Make sure you have the following programs installed:

  1. git
  2. nodejs


First of all, let’s try to package this extension and install it to your vscode.

$ git clone --depth 1
$ cd gruvbox-material-vscode
$ npm install
$ npm run package
$ code --install-extension ./gruvbox-material-6.2.1.vsix

Now, use vscode to open this project and modify some code, then press F5 to start debugging.

The theme files

The most critical files for a theme extension are some json files located in /themes, they defined all the colors of a theme.

A theme file can be roughly divided into three parts:

For all available workbench colors, see this documentation.

To get current token of syntax highlighting or semantic highlighting, press Ctrl+Shift+P to open command panel and search for “Inspect Editor Tokens and Scopes”.

In this extension, the json files will be automatically generated when user configuration changes, so don’t keep your changes in the json files, but modify the typescript code instead.


I’ve setup a github action for this repository that can publish this extension to vscode marketplace and open vsx registry automatically when a new tag is created. For example, to release v6.2.10, do something like this:

  1. Edit package.json and package-lock.json, modify the version field: "version": "6.2.10",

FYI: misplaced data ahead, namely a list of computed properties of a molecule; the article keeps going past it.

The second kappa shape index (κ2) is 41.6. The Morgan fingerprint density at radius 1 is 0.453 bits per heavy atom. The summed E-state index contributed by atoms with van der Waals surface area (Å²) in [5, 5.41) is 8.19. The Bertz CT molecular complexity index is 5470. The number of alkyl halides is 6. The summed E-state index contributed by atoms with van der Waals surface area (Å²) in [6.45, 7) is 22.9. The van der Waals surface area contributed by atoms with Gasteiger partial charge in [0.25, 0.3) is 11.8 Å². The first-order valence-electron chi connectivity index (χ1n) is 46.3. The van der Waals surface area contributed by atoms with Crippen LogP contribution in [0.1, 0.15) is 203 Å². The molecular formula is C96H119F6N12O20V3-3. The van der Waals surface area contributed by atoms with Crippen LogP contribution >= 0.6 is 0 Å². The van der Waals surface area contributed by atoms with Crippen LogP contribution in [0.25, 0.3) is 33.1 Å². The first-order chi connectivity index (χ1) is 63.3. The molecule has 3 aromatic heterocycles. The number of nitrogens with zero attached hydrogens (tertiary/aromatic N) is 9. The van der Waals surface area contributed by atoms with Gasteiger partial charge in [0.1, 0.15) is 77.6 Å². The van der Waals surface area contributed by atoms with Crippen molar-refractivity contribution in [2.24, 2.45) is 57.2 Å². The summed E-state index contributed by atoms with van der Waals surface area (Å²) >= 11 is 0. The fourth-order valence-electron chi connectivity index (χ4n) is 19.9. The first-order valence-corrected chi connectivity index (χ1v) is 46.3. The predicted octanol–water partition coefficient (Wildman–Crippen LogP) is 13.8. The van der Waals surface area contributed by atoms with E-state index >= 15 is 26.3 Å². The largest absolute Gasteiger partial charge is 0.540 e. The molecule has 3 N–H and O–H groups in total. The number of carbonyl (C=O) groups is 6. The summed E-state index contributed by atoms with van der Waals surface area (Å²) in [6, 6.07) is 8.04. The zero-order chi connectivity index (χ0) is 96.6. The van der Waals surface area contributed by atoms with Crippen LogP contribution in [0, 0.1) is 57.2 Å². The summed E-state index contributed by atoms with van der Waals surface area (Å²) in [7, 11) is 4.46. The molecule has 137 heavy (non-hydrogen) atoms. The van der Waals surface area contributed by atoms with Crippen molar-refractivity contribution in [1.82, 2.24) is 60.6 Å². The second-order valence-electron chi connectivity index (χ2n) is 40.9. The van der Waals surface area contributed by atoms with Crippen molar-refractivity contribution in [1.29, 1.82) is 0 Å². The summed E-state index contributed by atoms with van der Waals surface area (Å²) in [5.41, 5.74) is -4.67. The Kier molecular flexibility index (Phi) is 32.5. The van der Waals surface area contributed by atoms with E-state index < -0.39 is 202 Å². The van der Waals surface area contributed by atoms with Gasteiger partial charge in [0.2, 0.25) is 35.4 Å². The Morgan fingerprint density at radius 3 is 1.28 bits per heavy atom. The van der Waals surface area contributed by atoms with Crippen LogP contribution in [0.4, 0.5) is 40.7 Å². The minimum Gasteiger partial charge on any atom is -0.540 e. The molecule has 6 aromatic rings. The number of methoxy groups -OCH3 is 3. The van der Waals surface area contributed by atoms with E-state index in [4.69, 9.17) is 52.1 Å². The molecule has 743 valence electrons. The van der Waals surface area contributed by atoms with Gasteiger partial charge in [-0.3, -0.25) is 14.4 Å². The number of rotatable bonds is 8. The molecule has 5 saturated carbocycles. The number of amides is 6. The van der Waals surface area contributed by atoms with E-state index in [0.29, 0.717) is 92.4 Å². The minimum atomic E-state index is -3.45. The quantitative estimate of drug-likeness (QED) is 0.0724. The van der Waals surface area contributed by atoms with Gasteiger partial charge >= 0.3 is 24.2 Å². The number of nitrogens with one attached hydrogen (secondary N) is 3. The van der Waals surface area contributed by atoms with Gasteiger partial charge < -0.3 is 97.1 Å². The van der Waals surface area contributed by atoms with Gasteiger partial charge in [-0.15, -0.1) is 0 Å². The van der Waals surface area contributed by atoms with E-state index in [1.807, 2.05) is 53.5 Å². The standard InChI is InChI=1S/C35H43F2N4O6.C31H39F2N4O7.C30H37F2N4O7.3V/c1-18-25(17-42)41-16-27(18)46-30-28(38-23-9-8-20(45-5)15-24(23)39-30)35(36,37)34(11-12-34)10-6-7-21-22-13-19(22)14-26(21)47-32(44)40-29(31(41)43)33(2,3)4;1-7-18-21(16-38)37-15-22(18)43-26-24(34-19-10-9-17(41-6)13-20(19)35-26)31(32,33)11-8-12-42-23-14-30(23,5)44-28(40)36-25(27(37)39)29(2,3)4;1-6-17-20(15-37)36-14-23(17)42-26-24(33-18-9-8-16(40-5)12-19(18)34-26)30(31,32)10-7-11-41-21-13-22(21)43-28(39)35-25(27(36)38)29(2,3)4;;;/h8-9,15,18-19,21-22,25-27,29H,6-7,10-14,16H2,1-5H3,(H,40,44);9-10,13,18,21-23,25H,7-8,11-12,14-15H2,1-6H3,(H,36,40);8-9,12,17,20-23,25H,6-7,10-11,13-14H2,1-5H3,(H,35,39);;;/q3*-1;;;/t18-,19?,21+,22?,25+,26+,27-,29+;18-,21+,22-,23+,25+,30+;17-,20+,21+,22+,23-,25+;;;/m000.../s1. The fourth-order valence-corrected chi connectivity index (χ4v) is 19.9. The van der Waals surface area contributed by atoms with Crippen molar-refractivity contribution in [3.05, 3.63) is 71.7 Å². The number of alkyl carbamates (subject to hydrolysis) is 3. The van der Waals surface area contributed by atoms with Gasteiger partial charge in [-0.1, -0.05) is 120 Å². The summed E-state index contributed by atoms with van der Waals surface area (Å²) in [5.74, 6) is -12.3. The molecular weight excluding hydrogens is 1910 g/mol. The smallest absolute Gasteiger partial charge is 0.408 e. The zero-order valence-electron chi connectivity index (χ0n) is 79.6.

2. Commit this change: $ git commit -am "release v6.2.10"
  3. Create a tag: $ git tag -a v1.2.0 and edit the tag message based on
- Publish to open vsx registry.
- Setup a pre-commit hook that can regenerate the theme file using default settings.
  1. Push the commit and tag to github: $ git push origin master v6.2.10

Some designs

There are 3 workbench styles available in this theme:

It’s highly recommended to try them first if you want to modify the code of a workbench style.

In addition, this theme is designed to be borderless, so please DO NOT add unnecessary borders.

There are 2 syntax highlighting logic available in this theme: default and colorful

In the default syntax highlighting logic, only minimum but necessary tokens will be colored, because if everything is special, then nothing is special.

Unnecessary tokens include: variables, properties, members, parameters, etc.

In contrast, in the colorful syntax highlighting logic, as many tokens as possible will be colored.


  • I’ve setup 2 pre-commit hook, one of which is used to generate /themes/*.json automatically using default user settings. So when developing this extension, don’t care about how the themes files looks like but just focus on the typescript code.
  • DO NOT add new colors or modify existing colors in /src/palette. The current color palettes are very carefully designed and tested on several devices. If you do want to change the color palettes, create a new theme extension instead.
  • Don’t add new configuration options casually, there are already so many configuration options and too many options may confuse users.
  • Don’t forget to update the changelog.
  • Don’t forget to update italic syntax file if the syntax source code is modified.
  • Comments including {{{ or }}} are vim fold markers, I use them to fold the code in vim, so don’t delete them.